In the opening scene Manhattan, Woody Allen’s 1979 romantic comedy, George Gershwin’s Rhapsody in Blue plays as the voice of the protagonist, played by Allen, describes the uniqueness of New York City. On the screen, the City is depicted in black and white, celebrating the glamour, the intricacies, and ultimately the beauty of the town that the filmmaker and the character he plays both love so much. This scene is a valuable insight into Allen’s architectural tastes and admirations. It is also a great testament to the filmmaker’s sensitivity to the importance of architectural space in furthering his work as a storyteller.
In his most recent film, Blue Jasmine, Allen uses interior architectural settings as a central motif throughout the film to illustrate the harsh dichotomy between two unlike sisters representing the rich and the poor, and further, between high and low art. The architecture takes central stage as a storytelling aid that enlivens every scene.
The film, a thinly veiled homage to A Streetcar Named Desire, depicts the sisters Jasmine and Ginger, who represent the polar opposites of high and low class. Jasmine is the ex wife of a once successful investor from New York. She moves to California to seek shelter with her working class sister after the embarrassments that arise from her husband’s illicit business deals, which landed him in jail and her selling shoes.
As much as their personalities differ, the polarity of the relationship between the sisters is seen most acutely in their respective environments. Jasmine, a beautiful and put together blonde played expertly by Cate Blanchett, is shown in her former life through flashbacks throughout the film. Her digs include a plush New York apartment with a view of Central Park and the finest finishes. It is the definition of sumptuous excess.
Additionally, the titular sister is depicted several times in the varying vacation homes she shares with her husband, played by the well cast Alec Baldwin. These include a stunning beach home complete with an infinity pool and a rustic but beautiful country escape. Their life is defined not only by comfort, but also by variety.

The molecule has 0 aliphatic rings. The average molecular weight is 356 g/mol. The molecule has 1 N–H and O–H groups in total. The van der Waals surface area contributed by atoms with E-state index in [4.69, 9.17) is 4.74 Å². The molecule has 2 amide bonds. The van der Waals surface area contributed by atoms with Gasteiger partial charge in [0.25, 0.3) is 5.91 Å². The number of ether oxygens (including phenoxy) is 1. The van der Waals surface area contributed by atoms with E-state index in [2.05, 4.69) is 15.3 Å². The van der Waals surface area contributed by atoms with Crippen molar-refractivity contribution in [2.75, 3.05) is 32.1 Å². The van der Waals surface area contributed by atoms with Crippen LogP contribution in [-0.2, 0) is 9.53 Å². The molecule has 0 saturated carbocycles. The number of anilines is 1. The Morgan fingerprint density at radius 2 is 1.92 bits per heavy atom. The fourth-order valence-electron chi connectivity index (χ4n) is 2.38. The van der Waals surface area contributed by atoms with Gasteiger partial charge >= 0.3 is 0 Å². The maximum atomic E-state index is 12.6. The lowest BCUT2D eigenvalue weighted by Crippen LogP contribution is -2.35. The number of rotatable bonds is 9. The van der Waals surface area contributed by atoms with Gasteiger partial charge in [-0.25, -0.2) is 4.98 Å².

Jasmine’s comparatively frumpy brunette sister Ginger, played by the mousy Sally Hawkins, lives in a single cramped apartment with two sons from her ex husband. While Jasmine is associated with rich New York interiors in her previous life, Ginger’s San Francisco walk-up represents a palpable downgrade and an entirely different way of living.
Located above a neighborhood bar, Ginger’s apartment is tiny in comparison to what her sister is used to. Painted a single tone of beige throughout, and plastered with kitschy items and houseplants, the apartment is also the antithesis of Jasmine’s Park Avenue style. Moreover, the spaces outside Ginger’s home are no better. Where Jasmine is depicted in splendid vacation homes, Ginger is shown visiting her ex at his apartment complex, which equals her home in dilapidation.
Their respective architectural surroundings are inextricably linked to the sisters’ personalities and to themes of class and culture at large. At times throughout the film the overlap of their relationship requires that Ginger be present in the posh surroundings of Jasmine and vice versa. Jasmine has to live and work in subpar places in San Francisco after her crack up. Ginger is shown visiting Jasmine’s Manhattan apartment and shopping in a luxury retailer before things went bad for her brother-in-law. The discomfort of the mismatch in both cases is visceral.
Allen’s understanding of the deep relationships between people and the spaces they inhabit is palpable. The film illustrates with acuity the ways in which architecture reflects success, class, or a change of life. When the moneyed elite are divorced of their beach homes or penthouses their comparative glamour wanes, and we wonder what we found so attractive about them in the first place.
The film also draws corollaries between place and stability. When Jasmine at home she is poised, elegant, and beautiful. Removed from those surroundings, her veneer begins to crack and she begins to relapse into a mental instability that seems as if it has been a lifelong struggle only quieted for a moment by the beauty of her old surroundings, now lost for good.
The film’s use of architecture, in tandem with great performances, strengthens the story and underlines the chasm of difference between the ultra rich and their counterparts living above bars in bad neighborhoods. The imagery used in the film outlines disparities of all kinds and reinforces the strange ways in which material possessions, including real estate can affect their owners’ personalities for good and bad. Allen successfully draws on architecture again not only as a backdrop, but as a supporting character in the telling of a story that is at points tragic and at others hilarious. Because of this, Blue Jasmine eventually becomes a film as much about architecture as about the human characters it depicts.